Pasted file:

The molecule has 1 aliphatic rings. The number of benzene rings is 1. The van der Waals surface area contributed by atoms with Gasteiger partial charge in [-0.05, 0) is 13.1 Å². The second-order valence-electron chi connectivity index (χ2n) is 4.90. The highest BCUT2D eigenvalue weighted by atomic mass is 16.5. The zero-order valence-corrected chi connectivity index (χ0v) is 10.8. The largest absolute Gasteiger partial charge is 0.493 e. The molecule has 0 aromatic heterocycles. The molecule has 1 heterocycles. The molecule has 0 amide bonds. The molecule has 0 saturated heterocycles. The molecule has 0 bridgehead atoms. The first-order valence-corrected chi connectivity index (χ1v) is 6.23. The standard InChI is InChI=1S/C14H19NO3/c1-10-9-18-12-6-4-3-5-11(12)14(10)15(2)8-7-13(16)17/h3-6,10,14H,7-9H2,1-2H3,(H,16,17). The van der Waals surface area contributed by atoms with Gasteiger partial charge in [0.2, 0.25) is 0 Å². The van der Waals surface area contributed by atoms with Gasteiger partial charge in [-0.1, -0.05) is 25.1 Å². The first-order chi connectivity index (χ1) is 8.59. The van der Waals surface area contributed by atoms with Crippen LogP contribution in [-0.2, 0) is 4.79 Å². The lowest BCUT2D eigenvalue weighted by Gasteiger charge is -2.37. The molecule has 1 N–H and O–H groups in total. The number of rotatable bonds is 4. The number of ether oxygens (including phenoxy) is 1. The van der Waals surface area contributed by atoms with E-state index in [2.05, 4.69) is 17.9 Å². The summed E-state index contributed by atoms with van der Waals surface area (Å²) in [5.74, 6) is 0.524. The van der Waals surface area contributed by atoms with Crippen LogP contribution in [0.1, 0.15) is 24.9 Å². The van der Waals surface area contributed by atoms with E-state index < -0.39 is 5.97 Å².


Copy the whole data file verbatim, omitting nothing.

The molecule has 1 aliphatic rings. The number of benzene rings is 1. The van der Waals surface area contributed by atoms with Gasteiger partial charge in [-0.05, 0) is 13.1 Å². The second-order valence-electron chi connectivity index (χ2n) is 4.90. The highest BCUT2D eigenvalue weighted by atomic mass is 16.5. The zero-order valence-corrected chi connectivity index (χ0v) is 10.8. The largest absolute Gasteiger partial charge is 0.493 e. The molecule has 0 aromatic heterocycles. The molecule has 1 heterocycles. The molecule has 0 amide bonds. The molecule has 0 saturated heterocycles. The molecule has 0 bridgehead atoms. The first-order valence-corrected chi connectivity index (χ1v) is 6.23. The standard InChI is InChI=1S/C14H19NO3/c1-10-9-18-12-6-4-3-5-11(12)14(10)15(2)8-7-13(16)17/h3-6,10,14H,7-9H2,1-2H3,(H,16,17). The van der Waals surface area contributed by atoms with Gasteiger partial charge in [0.2, 0.25) is 0 Å². The van der Waals surface area contributed by atoms with Gasteiger partial charge in [-0.1, -0.05) is 25.1 Å². The first-order chi connectivity index (χ1) is 8.59. The van der Waals surface area contributed by atoms with Crippen LogP contribution in [-0.2, 0) is 4.79 Å². The lowest BCUT2D eigenvalue weighted by Gasteiger charge is -2.37. The molecule has 1 N–H and O–H groups in total. The number of rotatable bonds is 4. The number of ether oxygens (including phenoxy) is 1. The van der Waals surface area contributed by atoms with E-state index in [2.05, 4.69) is 17.9 Å². The summed E-state index contributed by atoms with van der Waals surface area (Å²) in [5.74, 6) is 0.524. The van der Waals surface area contributed by atoms with Crippen LogP contribution in [0.1, 0.15) is 24.9 Å². The van der Waals surface area contributed by atoms with E-state index < -0.39 is 5.97 Å².